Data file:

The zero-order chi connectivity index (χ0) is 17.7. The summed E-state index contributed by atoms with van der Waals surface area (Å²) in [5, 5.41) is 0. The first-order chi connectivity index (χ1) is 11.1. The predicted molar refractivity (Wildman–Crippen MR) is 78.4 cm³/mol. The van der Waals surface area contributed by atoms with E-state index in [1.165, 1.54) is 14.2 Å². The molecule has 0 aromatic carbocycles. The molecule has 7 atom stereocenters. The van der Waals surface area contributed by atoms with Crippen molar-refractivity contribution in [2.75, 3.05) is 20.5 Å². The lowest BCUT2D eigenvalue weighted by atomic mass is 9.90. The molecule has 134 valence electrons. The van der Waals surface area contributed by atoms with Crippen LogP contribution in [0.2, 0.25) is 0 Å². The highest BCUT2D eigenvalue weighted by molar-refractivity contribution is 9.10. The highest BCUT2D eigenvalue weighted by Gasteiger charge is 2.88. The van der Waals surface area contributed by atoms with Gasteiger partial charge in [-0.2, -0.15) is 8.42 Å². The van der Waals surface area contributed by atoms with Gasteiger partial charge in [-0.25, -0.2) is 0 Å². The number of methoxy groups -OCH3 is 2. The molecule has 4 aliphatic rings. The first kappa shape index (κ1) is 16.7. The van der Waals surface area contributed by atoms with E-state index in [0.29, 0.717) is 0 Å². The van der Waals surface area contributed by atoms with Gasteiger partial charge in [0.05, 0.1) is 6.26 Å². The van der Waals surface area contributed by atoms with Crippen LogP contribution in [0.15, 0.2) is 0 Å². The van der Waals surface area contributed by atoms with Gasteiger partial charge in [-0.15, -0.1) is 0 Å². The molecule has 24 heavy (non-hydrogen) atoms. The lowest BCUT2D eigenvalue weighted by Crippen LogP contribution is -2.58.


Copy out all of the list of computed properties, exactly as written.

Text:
The zero-order chi connectivity index (χ0) is 17.7. The summed E-state index contributed by atoms with van der Waals surface area (Å²) in [5, 5.41) is 0. The first-order chi connectivity index (χ1) is 11.1. The predicted molar refractivity (Wildman–Crippen MR) is 78.4 cm³/mol. The van der Waals surface area contributed by atoms with E-state index in [1.165, 1.54) is 14.2 Å². The molecule has 0 aromatic carbocycles. The molecule has 7 atom stereocenters. The van der Waals surface area contributed by atoms with Crippen molar-refractivity contribution in [2.75, 3.05) is 20.5 Å². The lowest BCUT2D eigenvalue weighted by atomic mass is 9.90. The molecule has 134 valence electrons. The van der Waals surface area contributed by atoms with Crippen LogP contribution in [0.2, 0.25) is 0 Å². The highest BCUT2D eigenvalue weighted by molar-refractivity contribution is 9.10. The highest BCUT2D eigenvalue weighted by Gasteiger charge is 2.88. The van der Waals surface area contributed by atoms with Gasteiger partial charge in [-0.2, -0.15) is 8.42 Å². The van der Waals surface area contributed by atoms with Gasteiger partial charge in [-0.25, -0.2) is 0 Å². The number of methoxy groups -OCH3 is 2. The molecule has 4 aliphatic rings. The first kappa shape index (κ1) is 16.7. The van der Waals surface area contributed by atoms with E-state index in [0.29, 0.717) is 0 Å². The van der Waals surface area contributed by atoms with Gasteiger partial charge in [0.05, 0.1) is 6.26 Å². The van der Waals surface area contributed by atoms with Crippen LogP contribution in [0.15, 0.2) is 0 Å². The van der Waals surface area contributed by atoms with Gasteiger partial charge in [-0.15, -0.1) is 0 Å². The molecule has 24 heavy (non-hydrogen) atoms. The lowest BCUT2D eigenvalue weighted by Crippen LogP contribution is -2.58.